So, let's dive in a little bit into OAuth. If you've never worked with OAuth, it seems kind of scary, it's actually kind of easy when we think about it the right way. Think about the last time you checked into your hotel. You presented them with credentials, called the driver's license or a passport, and with billing information called the credit card. 

They validate that information, then say, "Yes, this is correct, this is probably you," and they issue you a token, sorry a key card that expires after a certain number of days, and that key card gives you access to your room hopefully, potentially the executive lounge, the exercise room, the laundry room, it can give you access to a variety of different things.

And now, you can use that key card token however you want to think of it, to get access to all those individual things. That is OAuth. You present credentials, potentially billing information, you get a token that expires after a certain number of times, and that token gives you access to different resources or APIs. Now one sneaky little benefit of all this is that, your billing information is in exactly one place. 

It's not everywhere, it's at the front desk, in this case the front desk is Okta. So, it's with us, you don't have to worry about this information being leaked all over the place, you don't have to worry about sending it all over the place. So, just from a point of attack, there's not dozens of points of attack, there's one. So, now you know where to spend your time and effort thinking about how do we protect this, and we have people who live and breathe that every day, so that works out pretty well for us.

So, that's the external side. When we bring it to the internal side, we have our identity driven engine, so we can make restrictions or adaptive MFA, based on things like; who you are, where you are, what groups are you in, and what applications are you trying to get access to, should you be logging in from China three in the morning? Well, if you're a DOJ employee, probably not.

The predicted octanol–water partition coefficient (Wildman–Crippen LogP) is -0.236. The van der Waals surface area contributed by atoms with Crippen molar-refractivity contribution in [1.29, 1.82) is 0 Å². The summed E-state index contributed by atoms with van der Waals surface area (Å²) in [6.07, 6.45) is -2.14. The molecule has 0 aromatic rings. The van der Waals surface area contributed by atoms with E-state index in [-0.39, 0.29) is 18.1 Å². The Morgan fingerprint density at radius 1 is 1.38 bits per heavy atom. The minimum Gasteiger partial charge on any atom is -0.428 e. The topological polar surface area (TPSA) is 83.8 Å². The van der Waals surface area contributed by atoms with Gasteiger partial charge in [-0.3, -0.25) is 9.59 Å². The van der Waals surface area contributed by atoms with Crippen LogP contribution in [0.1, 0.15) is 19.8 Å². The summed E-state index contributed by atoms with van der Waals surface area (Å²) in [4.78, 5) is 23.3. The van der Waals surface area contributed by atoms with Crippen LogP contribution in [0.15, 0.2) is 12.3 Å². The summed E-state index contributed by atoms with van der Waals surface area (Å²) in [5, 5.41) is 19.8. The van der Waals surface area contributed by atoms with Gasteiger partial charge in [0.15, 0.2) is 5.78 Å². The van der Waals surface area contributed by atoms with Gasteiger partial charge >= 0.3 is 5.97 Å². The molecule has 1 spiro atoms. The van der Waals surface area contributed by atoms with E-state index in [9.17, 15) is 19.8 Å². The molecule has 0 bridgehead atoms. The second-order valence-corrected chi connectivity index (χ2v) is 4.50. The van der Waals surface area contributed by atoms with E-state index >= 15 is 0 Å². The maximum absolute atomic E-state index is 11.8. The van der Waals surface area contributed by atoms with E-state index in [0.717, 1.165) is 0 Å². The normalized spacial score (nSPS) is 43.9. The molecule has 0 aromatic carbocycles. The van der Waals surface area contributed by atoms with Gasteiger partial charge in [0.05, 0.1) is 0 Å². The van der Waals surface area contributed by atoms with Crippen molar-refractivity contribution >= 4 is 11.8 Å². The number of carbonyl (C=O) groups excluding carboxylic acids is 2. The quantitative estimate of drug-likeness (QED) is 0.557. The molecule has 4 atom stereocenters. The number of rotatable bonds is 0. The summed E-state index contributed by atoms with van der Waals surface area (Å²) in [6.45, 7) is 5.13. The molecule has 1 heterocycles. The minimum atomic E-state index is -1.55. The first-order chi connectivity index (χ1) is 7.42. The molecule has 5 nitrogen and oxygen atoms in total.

These are the kind of things that we can attack, that we can say, "Wow. Wait a minute. This is outside your normal behavior, let's go ahead escalate the multi-factor aspects." So, instead of just a username and password, now we're going to require an opt to verify push, or going to require an email link or something along those lines that say, "Is this really you?" That's a really powerful concept.

So, now you can sort of have the security posture adjust and adapt, based on what you're seeing. And in fact, one nice aspect about this is, we've reached a scale so now we can see this across a lot of customers all at once. So, we see it in one customer, we can you know recommend options for other customers, to be able to say, "Hey, banking customers are seeing this, heads up."

So, and probably one of the most subtly powerful things in this is that, this will depend on the clients people use. So, if somebody is connecting with a mobile application to your device or to your API, you can actually have a different security posture than if somebody connects with a web application. So, now you can say, "Well, I'm a bank and if somebody connects via mobile app, maybe I'll let them check their balances but not send wire transfers."

You're going to appreciate that the next time you lose your phone in a cab, somebody can't just open up your phone and send money. That's a good thing. So with that, I'm actually going to dive into a demo, if everything works out well. Okay. Here's my Okta screen. You can see I've done a little bit of customization here. So, just like I said earlier that API access management, we architected the product to represent separating those two problems, of the developer's problem, the security teams problem.

So, once this decides to log in, we can actually go through the application, and we can configure APIX management to do exactly that. And sometimes, you just love internet access, don't you?

IT:  Yeah. Right. You don't want to go to demo one.

Keith Casey:  Switch to demo two?

IT:  You can go to demo two. Yeah.

Keith Casey:  Okay.

IT:  Let's just do one, two, three, four, five, six, seven, eight, then figure that. We'll see what happens.

Keith Casey:  All right.

IT:  Thank you for your patience.

Keith Casey:  No problem. So, what I was going to show here was that, we can configure the API access management just like we sort of separate the problems. So, the first side is; we set up an API connector, as in OAuth connector, OIDC, In fact if you're interested in that. And so, what you can do is, the developers that interact with your API, go through an OAuth flow, just like they would for any other API.

Everything from Uber to Twitter to Facebook; it's a familiar territory that they know. On the flip side, on the internal side, we can have what's called an authorization serve. And that authorization server, takes the incoming requests and says, "Okay, after they've authenticated, who are they? What are they trying to do?" So, we can actually have groups or permissions based on that.